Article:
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Radical Philosophy Review

Systemic, Symbolic, and Foundational

Volume 15, Issue 1, 2012

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Displaying: 1-17 of 17 documents

1. Radical Philosophy Review: Volume > 15 > Issue: 1
Harry van der Linden A Note from the Editor
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2. Radical Philosophy Review: Volume > 15 > Issue: 1
Brandon Absher, Anatole Anton, José Jorge Mendoza Guest Editors' Introduction
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systemic violence
3. Radical Philosophy Review: Volume > 15 > Issue: 1
Richard Peterson Is Nonviolence a Distinctive Ethical Idea?
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Nonviolence today is usually advocated either on the basis of a moral condemnation of violence or a strategic confidence in nonviolent tactics. This paper offers an ethical conception that rejects an instrumentalist notion of nonviolence, on the one hand, and yet seeks to connect its normative appeal to effective politics, on the other. The argument proceeds by developing a relational and performative account of violence and by applying this to contexts of direct and structural violence to bring out the respects in which violence is a matter of harmed social existence. Proceeding then to nonviolence, the paper argues for an understanding of its transformational function by drawing on themes from recognition theory. It identifies relevant features of nonviolence by pointing to the experience of social movements as well as by referring to the nature of conflicts with violent opponents.
4. Radical Philosophy Review: Volume > 15 > Issue: 1
Harry van der Linden On the Violence of Systemic Violence: A Critique of Slavoj Žižek
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This paper questions the extension of the common notion of violence, i.e., “subjective violence,” involving the intentional use of force to inflict injury or damage, towards social injustice as “systemic violence.” Systemic violence is altogether unlike subjective violence and the work of Slavoj Žižek illustrates that conceptual obfuscation in this regard may lead to an overly broad and facile justification of revolutionary violence as counter-violence to systemic violence, appealing to the ethics of self-defense. I argue that revolutionary violence is only justified to counter subjective violence inflicted or organized by the state. Thus I reject in conclusion Žižek’s further defense of revolutionary violence as retributive and as “shock therapy” necessary to disrupt the old society.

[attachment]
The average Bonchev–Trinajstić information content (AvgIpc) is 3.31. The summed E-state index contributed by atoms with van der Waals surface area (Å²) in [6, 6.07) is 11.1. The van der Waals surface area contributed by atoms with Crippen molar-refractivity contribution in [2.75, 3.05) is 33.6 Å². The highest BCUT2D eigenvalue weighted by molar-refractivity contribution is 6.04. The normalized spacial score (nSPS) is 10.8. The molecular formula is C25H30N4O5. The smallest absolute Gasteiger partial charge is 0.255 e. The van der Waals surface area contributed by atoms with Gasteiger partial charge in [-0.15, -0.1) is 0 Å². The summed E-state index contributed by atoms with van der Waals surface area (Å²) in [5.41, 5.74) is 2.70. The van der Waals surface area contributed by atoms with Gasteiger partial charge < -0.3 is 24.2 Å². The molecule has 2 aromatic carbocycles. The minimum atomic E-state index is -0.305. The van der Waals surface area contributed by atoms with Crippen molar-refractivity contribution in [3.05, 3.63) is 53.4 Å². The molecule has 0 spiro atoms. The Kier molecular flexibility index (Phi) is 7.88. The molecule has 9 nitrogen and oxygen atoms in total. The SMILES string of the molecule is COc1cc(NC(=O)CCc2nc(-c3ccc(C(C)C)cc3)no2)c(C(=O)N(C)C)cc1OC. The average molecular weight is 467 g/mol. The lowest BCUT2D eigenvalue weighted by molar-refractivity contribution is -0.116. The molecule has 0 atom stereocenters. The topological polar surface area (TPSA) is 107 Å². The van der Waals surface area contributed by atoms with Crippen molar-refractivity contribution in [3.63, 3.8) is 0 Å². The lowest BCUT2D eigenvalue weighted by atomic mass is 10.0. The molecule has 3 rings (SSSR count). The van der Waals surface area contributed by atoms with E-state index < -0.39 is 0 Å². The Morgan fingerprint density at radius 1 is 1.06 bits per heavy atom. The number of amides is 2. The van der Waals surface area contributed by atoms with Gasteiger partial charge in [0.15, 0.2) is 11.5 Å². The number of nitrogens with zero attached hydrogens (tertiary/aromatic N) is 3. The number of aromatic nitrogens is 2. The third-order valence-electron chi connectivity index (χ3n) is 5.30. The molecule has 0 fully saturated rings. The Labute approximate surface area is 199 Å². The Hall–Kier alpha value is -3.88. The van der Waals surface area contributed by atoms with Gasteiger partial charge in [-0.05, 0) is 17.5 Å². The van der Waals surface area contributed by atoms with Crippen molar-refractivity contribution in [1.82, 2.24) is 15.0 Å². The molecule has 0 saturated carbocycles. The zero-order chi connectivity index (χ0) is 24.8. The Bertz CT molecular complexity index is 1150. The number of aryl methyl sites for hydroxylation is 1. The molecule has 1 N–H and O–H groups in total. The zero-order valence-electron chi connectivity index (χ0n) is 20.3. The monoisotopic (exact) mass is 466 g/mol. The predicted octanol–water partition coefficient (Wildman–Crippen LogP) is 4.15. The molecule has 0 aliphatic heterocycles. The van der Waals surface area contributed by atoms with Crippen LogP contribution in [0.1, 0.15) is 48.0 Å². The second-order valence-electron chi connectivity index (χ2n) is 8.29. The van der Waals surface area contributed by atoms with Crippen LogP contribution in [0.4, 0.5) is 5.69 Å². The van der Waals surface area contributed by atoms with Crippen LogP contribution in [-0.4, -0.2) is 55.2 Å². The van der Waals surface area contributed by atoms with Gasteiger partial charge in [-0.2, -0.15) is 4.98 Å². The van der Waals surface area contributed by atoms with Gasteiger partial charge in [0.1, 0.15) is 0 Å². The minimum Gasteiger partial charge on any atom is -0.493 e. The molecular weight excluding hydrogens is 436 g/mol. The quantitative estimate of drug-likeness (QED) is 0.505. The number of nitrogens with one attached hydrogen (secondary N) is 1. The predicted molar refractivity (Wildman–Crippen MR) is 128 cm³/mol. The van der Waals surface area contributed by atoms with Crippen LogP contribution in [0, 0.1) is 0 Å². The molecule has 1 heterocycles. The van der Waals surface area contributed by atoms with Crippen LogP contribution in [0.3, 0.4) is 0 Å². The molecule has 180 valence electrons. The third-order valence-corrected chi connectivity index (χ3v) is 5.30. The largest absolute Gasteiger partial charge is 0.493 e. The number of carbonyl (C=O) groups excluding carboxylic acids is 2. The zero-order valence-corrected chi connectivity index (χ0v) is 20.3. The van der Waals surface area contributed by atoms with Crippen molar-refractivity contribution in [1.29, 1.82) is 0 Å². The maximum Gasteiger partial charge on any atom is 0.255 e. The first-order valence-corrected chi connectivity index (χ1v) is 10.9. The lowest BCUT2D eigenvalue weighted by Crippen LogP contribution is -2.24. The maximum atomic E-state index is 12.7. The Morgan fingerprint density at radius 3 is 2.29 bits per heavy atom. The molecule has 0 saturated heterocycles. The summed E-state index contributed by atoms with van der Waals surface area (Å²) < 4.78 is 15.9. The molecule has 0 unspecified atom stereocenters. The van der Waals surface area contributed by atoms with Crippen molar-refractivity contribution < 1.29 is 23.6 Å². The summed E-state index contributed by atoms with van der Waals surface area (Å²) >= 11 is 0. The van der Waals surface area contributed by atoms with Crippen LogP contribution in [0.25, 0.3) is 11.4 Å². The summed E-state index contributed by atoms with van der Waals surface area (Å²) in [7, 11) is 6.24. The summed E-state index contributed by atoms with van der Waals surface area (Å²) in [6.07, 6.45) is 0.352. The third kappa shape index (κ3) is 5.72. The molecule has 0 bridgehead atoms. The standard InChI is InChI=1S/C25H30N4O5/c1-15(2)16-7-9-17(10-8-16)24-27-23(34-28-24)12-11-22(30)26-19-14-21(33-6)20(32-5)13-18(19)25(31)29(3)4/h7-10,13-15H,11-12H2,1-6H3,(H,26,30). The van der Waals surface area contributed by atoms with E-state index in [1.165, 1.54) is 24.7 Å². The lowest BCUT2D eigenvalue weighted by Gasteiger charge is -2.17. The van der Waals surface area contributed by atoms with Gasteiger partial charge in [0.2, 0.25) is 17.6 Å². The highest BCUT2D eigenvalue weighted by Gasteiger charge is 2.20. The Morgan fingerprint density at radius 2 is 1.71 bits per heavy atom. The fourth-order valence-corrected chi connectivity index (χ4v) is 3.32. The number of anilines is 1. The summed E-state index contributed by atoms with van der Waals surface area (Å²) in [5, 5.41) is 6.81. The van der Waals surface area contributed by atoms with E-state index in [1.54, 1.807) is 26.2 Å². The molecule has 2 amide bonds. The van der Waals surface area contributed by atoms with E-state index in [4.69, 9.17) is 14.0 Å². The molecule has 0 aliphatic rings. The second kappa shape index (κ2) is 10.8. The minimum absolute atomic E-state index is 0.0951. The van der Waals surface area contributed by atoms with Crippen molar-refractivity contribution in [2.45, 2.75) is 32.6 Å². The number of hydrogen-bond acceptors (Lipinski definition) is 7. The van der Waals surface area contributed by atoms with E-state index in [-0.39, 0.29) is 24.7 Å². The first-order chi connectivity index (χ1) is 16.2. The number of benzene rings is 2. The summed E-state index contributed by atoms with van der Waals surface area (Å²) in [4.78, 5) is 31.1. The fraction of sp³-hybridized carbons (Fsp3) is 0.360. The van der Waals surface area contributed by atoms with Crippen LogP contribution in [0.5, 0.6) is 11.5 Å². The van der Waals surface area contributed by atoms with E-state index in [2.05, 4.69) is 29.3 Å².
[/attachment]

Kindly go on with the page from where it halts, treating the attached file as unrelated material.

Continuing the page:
5. Radical Philosophy Review: Volume > 15 > Issue: 1
Naomi Zack Violence, Poverty, and Disaster: New Orleans, Haiti, and Chile
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Disaster has a triple violence: the literal event; inequality in rescue efforts; deprivation and coercion prior to physical disaster. Globally, the poor are the most vulnerable in disaster, but there are different degrees of poverty. Although Chile suffered a far more severe earthquake than Haiti, in 2010, the developed infrastructure of Chile allowed for greater resilience. The extreme poverty of Haiti impeded the implementation of humanitarian assistance pledged in the billions. In New Orleans, the exiled poor left behind usable real estate that represented an opportunity for disaster capitalists. The exploitation of the poor in this case is less classic exploitation than depredation. The prevention of depredation will require study, laws prohibiting disaster capitalism, and further emphasis on disaster preparation.